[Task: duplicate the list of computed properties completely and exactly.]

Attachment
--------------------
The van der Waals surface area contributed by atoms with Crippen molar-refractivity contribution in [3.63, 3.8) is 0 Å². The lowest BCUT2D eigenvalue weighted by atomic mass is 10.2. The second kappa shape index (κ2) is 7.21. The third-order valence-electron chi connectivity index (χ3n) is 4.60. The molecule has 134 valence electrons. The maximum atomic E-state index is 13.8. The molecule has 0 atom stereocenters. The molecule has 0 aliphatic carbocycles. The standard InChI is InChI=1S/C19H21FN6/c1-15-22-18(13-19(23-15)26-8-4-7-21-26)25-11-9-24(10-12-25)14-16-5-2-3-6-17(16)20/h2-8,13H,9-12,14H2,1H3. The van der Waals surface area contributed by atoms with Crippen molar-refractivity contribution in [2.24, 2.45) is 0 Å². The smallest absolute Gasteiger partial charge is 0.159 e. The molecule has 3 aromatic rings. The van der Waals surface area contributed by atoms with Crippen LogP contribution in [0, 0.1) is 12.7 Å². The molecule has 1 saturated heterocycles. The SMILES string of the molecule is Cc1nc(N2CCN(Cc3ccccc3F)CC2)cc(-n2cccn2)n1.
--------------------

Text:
The van der Waals surface area contributed by atoms with Crippen molar-refractivity contribution in [3.63, 3.8) is 0 Å². The lowest BCUT2D eigenvalue weighted by atomic mass is 10.2. The second kappa shape index (κ2) is 7.21. The third-order valence-electron chi connectivity index (χ3n) is 4.60. The molecule has 134 valence electrons. The maximum atomic E-state index is 13.8. The molecule has 0 atom stereocenters. The molecule has 0 aliphatic carbocycles. The standard InChI is InChI=1S/C19H21FN6/c1-15-22-18(13-19(23-15)26-8-4-7-21-26)25-11-9-24(10-12-25)14-16-5-2-3-6-17(16)20/h2-8,13H,9-12,14H2,1H3. The van der Waals surface area contributed by atoms with Crippen molar-refractivity contribution in [2.24, 2.45) is 0 Å². The smallest absolute Gasteiger partial charge is 0.159 e. The molecule has 3 aromatic rings. The van der Waals surface area contributed by atoms with Crippen LogP contribution in [0, 0.1) is 12.7 Å². The molecule has 1 saturated heterocycles. The SMILES string of the molecule is Cc1nc(N2CCN(Cc3ccccc3F)CC2)cc(-n2cccn2)n1.